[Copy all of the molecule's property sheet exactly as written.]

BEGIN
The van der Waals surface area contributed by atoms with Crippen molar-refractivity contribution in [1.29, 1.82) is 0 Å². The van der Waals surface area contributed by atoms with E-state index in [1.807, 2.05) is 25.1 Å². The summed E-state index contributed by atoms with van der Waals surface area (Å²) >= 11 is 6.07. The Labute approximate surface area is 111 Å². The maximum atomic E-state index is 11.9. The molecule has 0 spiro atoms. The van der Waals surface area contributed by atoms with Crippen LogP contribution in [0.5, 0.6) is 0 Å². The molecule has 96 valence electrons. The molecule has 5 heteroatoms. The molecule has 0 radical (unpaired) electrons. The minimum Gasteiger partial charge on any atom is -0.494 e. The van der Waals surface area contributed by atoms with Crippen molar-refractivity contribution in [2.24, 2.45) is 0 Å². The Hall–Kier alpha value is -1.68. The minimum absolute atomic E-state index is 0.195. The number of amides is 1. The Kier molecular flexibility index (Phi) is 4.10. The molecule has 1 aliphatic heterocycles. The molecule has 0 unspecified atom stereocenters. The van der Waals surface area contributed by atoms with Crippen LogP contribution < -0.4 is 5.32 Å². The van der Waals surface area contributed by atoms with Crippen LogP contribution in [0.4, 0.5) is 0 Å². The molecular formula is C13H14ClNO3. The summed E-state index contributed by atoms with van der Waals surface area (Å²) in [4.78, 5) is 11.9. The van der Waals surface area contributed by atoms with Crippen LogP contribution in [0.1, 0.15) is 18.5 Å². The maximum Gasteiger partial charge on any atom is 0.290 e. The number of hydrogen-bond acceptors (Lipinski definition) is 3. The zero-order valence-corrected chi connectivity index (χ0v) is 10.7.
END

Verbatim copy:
The van der Waals surface area contributed by atoms with Crippen molar-refractivity contribution in [1.29, 1.82) is 0 Å². The van der Waals surface area contributed by atoms with E-state index in [1.807, 2.05) is 25.1 Å². The summed E-state index contributed by atoms with van der Waals surface area (Å²) >= 11 is 6.07. The Labute approximate surface area is 111 Å². The maximum atomic E-state index is 11.9. The molecule has 0 spiro atoms. The van der Waals surface area contributed by atoms with Crippen LogP contribution in [0.5, 0.6) is 0 Å². The molecule has 96 valence electrons. The molecule has 5 heteroatoms. The molecule has 0 radical (unpaired) electrons. The minimum Gasteiger partial charge on any atom is -0.494 e. The van der Waals surface area contributed by atoms with Crippen molar-refractivity contribution in [2.24, 2.45) is 0 Å². The Hall–Kier alpha value is -1.68. The minimum absolute atomic E-state index is 0.195. The number of amides is 1. The Kier molecular flexibility index (Phi) is 4.10. The molecule has 1 aliphatic heterocycles. The molecule has 0 unspecified atom stereocenters. The van der Waals surface area contributed by atoms with Crippen LogP contribution < -0.4 is 5.32 Å². The van der Waals surface area contributed by atoms with Crippen LogP contribution in [0.4, 0.5) is 0 Å². The molecular formula is C13H14ClNO3. The summed E-state index contributed by atoms with van der Waals surface area (Å²) in [4.78, 5) is 11.9. The van der Waals surface area contributed by atoms with Crippen LogP contribution in [0.1, 0.15) is 18.5 Å². The maximum Gasteiger partial charge on any atom is 0.290 e. The number of hydrogen-bond acceptors (Lipinski definition) is 3. The zero-order valence-corrected chi connectivity index (χ0v) is 10.7.